January 16, 2016

Photo by Sari Goodfriend 

Kara Walker’s (b. 1969) debut occurred in 1994 with her mural “Gone, An Historical Romance of a Civil War as it Occurred Between the Dusky Thighs of One Young Negress and Her Heart.” Not only is this piece a mouthful to speak, but it will stop you dead in your tracks, as will most all of Walker’s work. In her classic black cut-paper silhouette mural style, Walker shows us an old-timey southern scene full of sex and slavery, employing ethnic stereotypes in the physicality of the characters to dep...

January 2, 2016

Photo by Michele Mattei 

Betye Saar, age 89, a native to Los Angeles, is known for her multimedia collages, box assemblages, altars and installations consisting of found materials. She was a late bloomer in the art world, creating her most famous piece at the age of 46 that launched both her reputation as well as a series of works that followed. That piece, “The Liberation of Aunt Jemima,” consists of a wooden box containing a smiling “mammy” doll carrying a broom in one hand and a shotgun in the other, placed in front o...

December 19, 2015

Photo credit: Unknown 

If I could urge you to remember just one individual in my personally-curated list of 25 exceptional and iconic African American artists (and we’re only on #2; there are 23 more giants to come), I would urge you to remember Lorna Simpson. Make a note in your brain: Remember Lorna Simpson. Remember Lorna Simpson. Remember Lorna Simpson. She’s that damn good.

I don’t remember how I came to find her work—it was about a year ago—but I know that I have barely scratched the surface of really taking in what...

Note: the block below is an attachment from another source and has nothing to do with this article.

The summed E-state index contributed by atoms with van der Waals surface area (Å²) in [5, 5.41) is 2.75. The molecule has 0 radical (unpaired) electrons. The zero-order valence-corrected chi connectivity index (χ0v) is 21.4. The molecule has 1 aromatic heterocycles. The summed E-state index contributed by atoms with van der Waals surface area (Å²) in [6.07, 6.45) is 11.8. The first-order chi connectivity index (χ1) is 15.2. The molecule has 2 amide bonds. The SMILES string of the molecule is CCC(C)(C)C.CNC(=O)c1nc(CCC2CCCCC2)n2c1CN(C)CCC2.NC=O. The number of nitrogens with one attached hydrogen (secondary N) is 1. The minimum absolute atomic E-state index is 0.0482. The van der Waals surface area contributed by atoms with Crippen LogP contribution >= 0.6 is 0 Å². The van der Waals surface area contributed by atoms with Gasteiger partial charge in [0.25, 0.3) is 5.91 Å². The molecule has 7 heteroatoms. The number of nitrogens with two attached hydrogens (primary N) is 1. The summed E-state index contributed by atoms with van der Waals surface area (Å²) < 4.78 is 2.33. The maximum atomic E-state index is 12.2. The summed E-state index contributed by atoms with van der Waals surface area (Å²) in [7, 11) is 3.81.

December 5, 2015

Photo by Stefan Ruiz, The New York Times 

Faith Ringgold (born October 8, 1930) is a painter, writer, speaker, mixed media sculptor and performance artist. She learned how to sew as a child from her mother. Her signature work is her evocative series of “story quilts,” which include both imagery and handwritten text; she made her first of these, “Who’s Afraid of Aunt Jemima,” in 1983. Ringgold is also professor emeritus at the University of California, San Diego where she taught art from 1987 until 2002. She is the r...

November 25, 2015

Over the next few months, I will be calling our attention to 25 living and thriving African American visual artists and their work, in posts I call, “Have You Heard Of…?” Why? Because, among other areas of unconsciousness, we white folks share a collective, national blind spot to the extraordinary contributions black Americans have made, are making, to the diverse tapestry we call American Art. We have failed and continue to fail at making their names our household names that are spoken amongst the predominantly white m...

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